Making the International Health Regulations Matter

Promoting compliance through effective dispute resolution

Authored by: Steven J. Hoffman

Routledge Handbook of Global Health Security

Print publication date:  August  2014
Online publication date:  August  2014

Print ISBN: 9780415645478
eBook ISBN: 9780203078563
Adobe ISBN: 9781136155574

10.4324/9780203078563.ch20

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Abstract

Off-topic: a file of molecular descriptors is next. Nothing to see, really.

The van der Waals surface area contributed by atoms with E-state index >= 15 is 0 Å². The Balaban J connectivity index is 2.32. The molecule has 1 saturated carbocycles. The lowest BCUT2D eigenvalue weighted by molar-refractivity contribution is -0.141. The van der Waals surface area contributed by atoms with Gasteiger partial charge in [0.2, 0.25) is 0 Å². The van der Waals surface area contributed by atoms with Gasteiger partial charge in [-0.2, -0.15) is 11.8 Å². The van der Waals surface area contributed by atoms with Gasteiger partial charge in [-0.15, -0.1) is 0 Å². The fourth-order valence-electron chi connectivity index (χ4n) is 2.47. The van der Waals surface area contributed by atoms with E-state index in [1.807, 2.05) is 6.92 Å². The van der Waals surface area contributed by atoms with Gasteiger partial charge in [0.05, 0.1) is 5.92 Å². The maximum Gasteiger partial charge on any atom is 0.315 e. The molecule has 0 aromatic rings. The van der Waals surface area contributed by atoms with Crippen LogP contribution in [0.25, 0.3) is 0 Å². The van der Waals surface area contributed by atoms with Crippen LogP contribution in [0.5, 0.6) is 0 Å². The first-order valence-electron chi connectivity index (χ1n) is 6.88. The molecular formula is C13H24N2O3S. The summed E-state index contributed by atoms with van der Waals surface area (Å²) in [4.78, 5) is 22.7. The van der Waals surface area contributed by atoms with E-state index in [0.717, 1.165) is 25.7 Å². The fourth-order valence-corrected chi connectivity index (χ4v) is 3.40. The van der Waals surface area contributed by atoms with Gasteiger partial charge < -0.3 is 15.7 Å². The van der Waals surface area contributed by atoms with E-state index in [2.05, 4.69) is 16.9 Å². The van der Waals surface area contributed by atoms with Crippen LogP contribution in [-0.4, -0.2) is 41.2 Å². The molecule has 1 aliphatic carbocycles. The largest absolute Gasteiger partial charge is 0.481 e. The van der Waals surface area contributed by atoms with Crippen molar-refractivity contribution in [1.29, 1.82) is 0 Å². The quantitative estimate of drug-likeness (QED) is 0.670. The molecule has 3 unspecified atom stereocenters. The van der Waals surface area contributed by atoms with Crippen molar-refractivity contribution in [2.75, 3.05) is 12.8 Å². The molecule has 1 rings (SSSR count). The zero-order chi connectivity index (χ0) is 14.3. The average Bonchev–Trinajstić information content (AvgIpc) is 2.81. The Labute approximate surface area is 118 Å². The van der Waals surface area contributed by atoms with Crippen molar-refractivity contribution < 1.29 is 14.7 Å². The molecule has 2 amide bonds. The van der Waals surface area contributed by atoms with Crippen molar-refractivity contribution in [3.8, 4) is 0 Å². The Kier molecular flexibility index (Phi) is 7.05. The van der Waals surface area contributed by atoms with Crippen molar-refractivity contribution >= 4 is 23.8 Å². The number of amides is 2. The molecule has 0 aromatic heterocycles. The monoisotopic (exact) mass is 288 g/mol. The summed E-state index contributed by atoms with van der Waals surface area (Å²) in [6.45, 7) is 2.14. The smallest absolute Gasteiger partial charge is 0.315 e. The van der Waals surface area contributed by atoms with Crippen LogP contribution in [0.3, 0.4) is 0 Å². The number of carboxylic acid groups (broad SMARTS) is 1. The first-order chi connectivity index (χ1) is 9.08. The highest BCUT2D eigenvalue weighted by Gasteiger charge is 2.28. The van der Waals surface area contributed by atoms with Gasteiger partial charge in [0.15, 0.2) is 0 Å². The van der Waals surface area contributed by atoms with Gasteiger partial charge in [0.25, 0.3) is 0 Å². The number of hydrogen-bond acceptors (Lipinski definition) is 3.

Recent pandemic outbreaks like Severe Acute Respiratory Syndrome (SARS) in 2002 and A(H1N1) influenza in 2009 highlight the central importance of the International Health Regulations (IHR) in maintaining global health security. Adopted through the governing bodies of the World Health Organization (WHO), the IHR establish a rule-based system for preventing and responding to acute health risks of international concern. They have the force of international law, empower WHO to coordinate pandemic responses, and impose a range of obligations on states. For example, the IHR oblige its 194 state parties to maintain surveillance and response capacities and to enforce minimum requirements at points of entry. The IHR also require governments to report certain enumerated public health events and tolerate declarations of emergencies and recommendations from WHO’s secretariat. Developed countries are further legally obligated to assist developing countries in achieving the core capacities required by this agreement (Baker & Forsyth 2007; Fidler & Gostin 2006; McDougall & Wilson 2007; World Health Organization 2006).

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